Social & Emotional Impacts of Cancer
Almost all cancer survivors will face psychological and emotional issues that can show up many years after treatment. The good news is that you don’t have to suffer alone. Therapy, support groups, social media and community resources are available to help you cope with these issues. The first step in coping with psychosocial changes is realizing that you have an issue and having the courage to reach out for help.
Here are some of the most common psychosocial issues that cancer survivors may deal with:
Fear of recurrence: Many survivors worry that their cancer will come back at some point. Milestone events in their cancer journey can often trigger these feelings. Knowing your own body can help distinguish between normal physical changes and more serious symptoms that need to be reported to your doctor.
Grief is a natural result of loss. Loss can include your health, sex drive, fertility and physical independence. Support groups and counseling can help you work through these issues.
Depression: It is estimated that 70% of cancer survivors experience depression at some point. Know the symptoms of depression and seek treatment as soon as possible. MD Anderson’s Psychiatric Oncology Center provides counseling and medication for anxiety and depression. Call 713-563-6666 to request a referral.
Body image: Cancer survivors who have experienced amputations, disfigurement or a major change in physical function can suffer from a lack of self-esteem. A negative body image can affect your desire for intimacy and social interaction. Honesty and open communication with loved ones can minimize negative feelings.
Spirituality: Many survivors find that life takes on new meaning after cancer and will renew their commitment to spiritual practices or organized religion. Research suggests that spirituality improves quality of life through a strong social support network, adaptive coping, lessened depression and better physiological function.
Survivor guilt: Some people wonder why they survived cancer when others don't. If you suffer from a prolonged sense of guilt, seek help from a psychotherapist, clergy member or support group.
Relationships: You may find that friends, coworkers and family members treat you differently after a cancer diagnosis. They may avoid you or won’t discuss your cancer It can help to seek new relationships with other cancer survivors who know what you’ve been through.
The workplace: Cancer survivors often feel that they can no longer relate to co-workers who haven’t experienced cancer. You may be reluctant to talk about your cancer treatment to employers or coworkers for fear of being treated differently. See if your employer has a support group or other resources for cancer survivors.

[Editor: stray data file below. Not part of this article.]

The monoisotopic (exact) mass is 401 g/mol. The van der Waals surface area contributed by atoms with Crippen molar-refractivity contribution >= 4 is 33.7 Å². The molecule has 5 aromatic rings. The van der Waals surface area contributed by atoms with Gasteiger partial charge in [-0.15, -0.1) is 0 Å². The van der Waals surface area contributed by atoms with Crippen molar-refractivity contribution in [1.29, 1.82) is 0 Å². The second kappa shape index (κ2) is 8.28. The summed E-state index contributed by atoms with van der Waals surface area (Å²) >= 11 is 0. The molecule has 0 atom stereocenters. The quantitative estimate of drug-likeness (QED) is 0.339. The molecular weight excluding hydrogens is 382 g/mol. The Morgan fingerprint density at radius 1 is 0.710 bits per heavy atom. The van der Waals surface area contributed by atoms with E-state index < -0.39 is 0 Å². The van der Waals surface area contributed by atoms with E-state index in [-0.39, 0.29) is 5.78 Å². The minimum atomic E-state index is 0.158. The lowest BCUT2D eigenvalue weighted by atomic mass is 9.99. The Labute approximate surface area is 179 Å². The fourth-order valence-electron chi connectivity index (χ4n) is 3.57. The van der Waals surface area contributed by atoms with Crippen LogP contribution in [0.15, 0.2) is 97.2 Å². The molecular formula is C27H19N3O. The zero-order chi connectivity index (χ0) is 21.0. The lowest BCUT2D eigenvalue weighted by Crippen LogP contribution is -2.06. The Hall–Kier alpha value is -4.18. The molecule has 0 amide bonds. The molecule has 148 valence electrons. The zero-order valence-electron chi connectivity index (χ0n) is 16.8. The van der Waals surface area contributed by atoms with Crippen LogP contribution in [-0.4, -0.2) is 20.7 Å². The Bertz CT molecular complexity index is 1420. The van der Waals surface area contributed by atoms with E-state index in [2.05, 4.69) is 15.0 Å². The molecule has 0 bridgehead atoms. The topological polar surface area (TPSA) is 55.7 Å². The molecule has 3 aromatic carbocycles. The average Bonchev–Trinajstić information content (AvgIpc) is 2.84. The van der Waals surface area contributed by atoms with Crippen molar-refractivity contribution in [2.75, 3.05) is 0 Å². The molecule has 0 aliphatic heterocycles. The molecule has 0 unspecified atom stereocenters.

MD Anderson has a caring network of professionals, volunteers and survivors to help you cope with life after cancer:
- Call our Social Work department: 713-792-6195
- Find a support group
- Connect with another cancer survivor
- Attend our Connect and Learn Survivorship Events
Overcoming cancer or completing treatment can make many survivors feel like they’re on top of the world. But there’s another very real, raw emotion that cancer survivors feel as well: fear of recurrence, or fear of cancer coming back.
While fear of recurrence is normal among cancer survivors, grappling with that fear can be difficult, especially when you just want to move forward in your life.
To learn more about fear of recurrence and how to manage it, we tapped the experts: Sarah Stone, senior social work counselor in our Gynecologic Oncology Center; Traci Newsom, senior social work counselor at MD Anderson League City; and Jordan Green, social work counselor in our Adolescent and Young Adult program.
Anxiety about the unknown is normal
People who experience fear of recurrence often have anxiety about every pain, discomfort or sensation they have in their body.
“Someone could have a pain in their foot and immediately think their cancer has come back,” says Stone. “Even though logically they know it’s not cancer, they still have that irrational fear.”
Any new pain can also trigger a similar response.
“A lot of times, if a person experiences a new pain, they associate it with one of their previous cancer symptoms,” says Green. “They can begin to spiral thinking this is the return of their cancer.”
A lot of the anxiety stems from individuals not trusting their bodies.